In hindsight, however, Perspective was not a total failure. It did produce two minor adult contemporary hits. One was "Special Girl," a somewhat brooding pop confection which was later covered by Meatloaf. The other, "Can't Fall Asleep To A Lullaby," was penned by Bunnell along with Journey frontman Steve Perry and Bill Mumy (of "Lost In Space" fame) and Robert Haimer. This wonderfully atmospheric ballad was noteworthy for Perry's backing vocals and a sparkling sax solo by Phil Kenzie, and stands as one of America's finest songs during its Capitol tenure.

The album is full of interesting tracks unlike anything on any other America album. "See How The Love Goes" sounds like a cross between the Pointer Sisters and Flashdance (perhaps that's because the Pointer Sisters had recorded the track in 1982). "5th Avenue" is surprisingly effective with layers of moody synthesizers. "We Got All Night" is perhaps the most straight-out bouncy pop track on the album. "Cinderella" features Eagle Timothy B. Schmit on backing vocals. "Lady With A Bluebird" is an intriguing stab at a reggae sound (America had tried this once before on Hideaway's "Lovely Night"). "Stereo" was co-written between Beckley and famed songwriter/composer Jimmy Webb.

Perhaps because we now know that America would ultimately return to a more organic, acoustic sound, Perspective stands out like an unusual pop experiment of its age. Yet it remains an enjoyable listen on its own merits. Even in reviews that predictably tend to pan the album, like Stephen Thomas Erlewine's review on AllMusic.com, the album is described as "endearing." This album is well worth giving a second listen - it's actually pretty good.
3 internautes sur 4 ont trouvé ce commentaire utile 
HASH(0x9a4e1678) étoiles sur 5 Great Production..good songs..... 15 mai 1999
Par Un client - Publié sur Amazon.com
Format: CD
America derserves enormous credit for trying to make a record that is in vogue for the time in which it was done. The album is like many that came during that name...perhaps "overproduced". The songs are good, however I prefer Gerry and Dewey writing their own material..as they are both excellent songwriters..It's a good album it's just not one of their best..Keep in mind that sometimes the record company dictates direction...not neccesarirly the band....Highlights include "Can't Fall Asleep To A Lullabye" and "We've Got It All Night"... This album is solid proof that Ameirca is a group with staying power that can adapt to the times... even the times aren't neccesarily worth adapting too as in the case with the 80's.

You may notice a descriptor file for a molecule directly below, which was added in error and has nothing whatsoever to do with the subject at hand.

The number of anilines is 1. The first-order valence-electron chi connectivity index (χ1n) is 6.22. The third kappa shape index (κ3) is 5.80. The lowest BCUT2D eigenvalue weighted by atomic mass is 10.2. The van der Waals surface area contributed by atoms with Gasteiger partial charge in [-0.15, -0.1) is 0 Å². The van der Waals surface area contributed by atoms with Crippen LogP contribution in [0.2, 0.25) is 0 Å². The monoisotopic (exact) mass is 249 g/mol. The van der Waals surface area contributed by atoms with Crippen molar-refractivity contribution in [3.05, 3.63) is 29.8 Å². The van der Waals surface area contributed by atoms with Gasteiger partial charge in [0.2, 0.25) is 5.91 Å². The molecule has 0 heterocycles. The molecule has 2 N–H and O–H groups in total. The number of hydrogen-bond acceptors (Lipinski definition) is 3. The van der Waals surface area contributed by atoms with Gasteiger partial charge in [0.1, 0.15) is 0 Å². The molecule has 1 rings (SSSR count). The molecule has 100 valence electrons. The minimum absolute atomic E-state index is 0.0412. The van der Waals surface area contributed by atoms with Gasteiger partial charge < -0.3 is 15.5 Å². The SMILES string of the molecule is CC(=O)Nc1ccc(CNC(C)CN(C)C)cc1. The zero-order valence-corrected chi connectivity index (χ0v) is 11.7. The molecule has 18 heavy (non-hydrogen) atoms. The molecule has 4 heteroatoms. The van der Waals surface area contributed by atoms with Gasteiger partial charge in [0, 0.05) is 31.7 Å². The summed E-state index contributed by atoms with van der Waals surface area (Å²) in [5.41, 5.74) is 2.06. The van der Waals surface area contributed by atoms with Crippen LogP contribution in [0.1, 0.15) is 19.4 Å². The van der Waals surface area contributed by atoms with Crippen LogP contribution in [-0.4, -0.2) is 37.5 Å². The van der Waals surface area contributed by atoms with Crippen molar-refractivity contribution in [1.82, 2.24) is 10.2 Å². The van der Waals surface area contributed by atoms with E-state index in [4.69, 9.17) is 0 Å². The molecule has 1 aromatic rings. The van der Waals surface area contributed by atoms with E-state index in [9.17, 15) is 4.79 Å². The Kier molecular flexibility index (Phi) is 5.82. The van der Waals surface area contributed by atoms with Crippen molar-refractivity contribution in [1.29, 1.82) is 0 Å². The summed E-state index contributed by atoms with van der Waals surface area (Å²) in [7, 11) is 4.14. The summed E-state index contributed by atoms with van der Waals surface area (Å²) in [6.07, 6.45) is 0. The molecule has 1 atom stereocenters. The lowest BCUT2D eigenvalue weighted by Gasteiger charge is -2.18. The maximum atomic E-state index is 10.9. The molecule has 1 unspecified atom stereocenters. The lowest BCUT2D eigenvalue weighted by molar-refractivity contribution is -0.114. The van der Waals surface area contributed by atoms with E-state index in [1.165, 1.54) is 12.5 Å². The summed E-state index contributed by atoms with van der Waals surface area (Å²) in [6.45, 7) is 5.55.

1 internautes sur 1 ont trouvé ce commentaire utile 
HASH(0x9a4e14a4) étoiles sur 5 I LIKE IT 8 décembre 1998
Par Un client - Publié sur Amazon.com
Format: CD
I do not understand the criticism of this album. Perspective may be a more sophisticated sound for the guys, but its still America. The CD has several excellent songs and the rest are either good or at least fair. With the exception of Alibi, it is their best Album of the 80s. If you like America, you will probably like this one.
HASH(0x9a4e1ac8) étoiles sur 5 Perspective, minus the flavour 18 mars 2013
Par Tnahpellee - Publié sur Amazon.com
Format: CD
Perspective is America's 1984 album. It has a trashed reputation because of it's synth-pop sound, which seems at odds with their folk-rock reputation.

Essentially, this isn't a bad album. Actually, despite first impressions, I don't think the synths are the problem. Dewey Bunnell fares better than Gerry Beckley, because Bunnell has a 'bigger' voice and is better able to sing over the top of the keyboard arrangements. But for me the synths aren't the problem.

I find that America have changed their 'persona', their trying to fit into the mould of the contemporary personality and have left themselves behind.

Bunnell's "Can't fall asleep to a lullabye" and the haunting "Falling off the world" are classic America, and true to who they are. The rest feels like an attempt to fit in with Spandeau Ballet, OMD and whoever else was lighting up the charts at the time. It doesn't 'feel' like America. "Stereo" and "The Avenue" are probably the picks of Beckely's songs.

The worst song is "Lady with a bluebird"; outside of "Woman Tonight" and "Lovely Night" (I know that latter one's not so popular, but I like it), the Bunnell/Beckley team and Reggae don't mix. It fails but it's not such a bad album.
4 internautes sur 6 ont trouvé ce commentaire utile 
HASH(0x9a4e1af8) étoiles sur 5 Their weakest effort. 21 octobre 1998
Par Un client - Publié sur Amazon.com
Format: CD
Overall I would have to say this was probably America's weakest studio album. They abandon their trademark accoustic sound in favor of an 80's techno-pop sound. Gerry Beckley's songs are good, but it doesn't work with Dewey Bunnell's style. The album produced two minor hits in 1984: Special Girl and Can't Fall Asleep To A Lullabye. Best tracks are Stereo, Cinderella, and 5th Avenue. Only recommended for serious America fans.